Ps. 49:7-8 says that no one can redeem another person, or give to God a ransom for them; the ransom is too costly, and no payment is ever enough. So we need a heavenly redeemer.
The pattern here is slavery to sin, and all slaves need to be brought out of it. This “bringing out” is redemption.
2.. Then is there no one who can redeem us?
No human can do this, so God sent the God-Man, Christ Jesus, the mediator between God and us (1 Tim. 2:5; Heb. 8:6; 9:15; 12:24).
In one of the greatest verses in the Bible, Rom. 3:24 says that we have been justified freely by his grace, and this justification came by the redemption through Christ Jesus. “justified” can only mean being declared righteous, or else we can never redeem ourselves by enough good works.
Col. 1:13-14 says we have been brought or transferred over from the dominion of darkness into the kingdom of the Son whom God loves, and it is through him that we have redemption, the forgiveness of sins. So redemption is related to forgiveness. The way to leave darkness and enter his light is to receive forgiveness of sin.
3.. What was the ransom paid?
There were two prices paid that secured our ransom:
Christ’s blood (Eph. 1:7; 1 Pet. 1:19; Rev. 5:9)
Christ’s death (Mark 10:45; Heb. 9:15; 1 Tim. 2:6)
4.. If the Greek and Hebrew words speak of payment, who was paid? Satan?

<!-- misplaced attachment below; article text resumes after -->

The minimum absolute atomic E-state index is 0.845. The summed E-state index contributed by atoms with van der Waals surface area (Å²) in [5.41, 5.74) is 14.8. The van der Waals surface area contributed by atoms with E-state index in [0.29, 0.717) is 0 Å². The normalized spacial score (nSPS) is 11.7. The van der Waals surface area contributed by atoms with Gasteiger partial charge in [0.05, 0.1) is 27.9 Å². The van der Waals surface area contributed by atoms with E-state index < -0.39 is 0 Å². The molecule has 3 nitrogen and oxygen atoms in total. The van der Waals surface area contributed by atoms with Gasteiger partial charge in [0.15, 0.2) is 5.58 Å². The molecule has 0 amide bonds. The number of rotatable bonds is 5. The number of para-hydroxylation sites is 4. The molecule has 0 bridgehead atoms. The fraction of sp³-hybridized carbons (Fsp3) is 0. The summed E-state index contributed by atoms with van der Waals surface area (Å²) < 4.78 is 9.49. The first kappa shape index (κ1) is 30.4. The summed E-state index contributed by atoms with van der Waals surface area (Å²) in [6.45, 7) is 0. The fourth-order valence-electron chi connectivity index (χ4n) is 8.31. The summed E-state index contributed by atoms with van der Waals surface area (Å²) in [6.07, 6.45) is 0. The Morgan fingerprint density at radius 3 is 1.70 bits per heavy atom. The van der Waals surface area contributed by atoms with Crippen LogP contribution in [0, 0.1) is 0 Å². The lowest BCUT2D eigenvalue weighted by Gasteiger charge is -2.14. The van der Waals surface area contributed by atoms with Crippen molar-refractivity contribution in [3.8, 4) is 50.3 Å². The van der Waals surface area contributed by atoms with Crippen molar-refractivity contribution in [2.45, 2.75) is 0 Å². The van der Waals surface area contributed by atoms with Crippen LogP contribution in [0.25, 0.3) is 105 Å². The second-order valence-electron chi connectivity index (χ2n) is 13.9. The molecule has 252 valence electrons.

No, Satan was never paid. God was not obligated to meet’s Satan’s demands, for Satan has no say in redemption and God’s plan of salvation. Satan does not now own Christ’s blood in an exchange.
Instead, God gave his Son to be a sin offering, and this sacrifice paid the self-inflicted debt of our sins. So some theologians say that God’s justice was paid. He demands legal perfection and righteousness from the human world he created, but no one can be perfect or perfectly righteous, so he needs to reach down out of his love and help us. His Son paid the price of our deficient funds; he made up our shortfall. His blood placated or appeased and propitiated or satisfied God’s justice-wrath-judgment. So Christ paid the justice of God, say these theologians.
In the ultimate sense, Christ paid the justice of God, which demanded payment for the debt of sin. Christ did this by becoming a sin offering and released us from our sins (2 Cor. 5:21).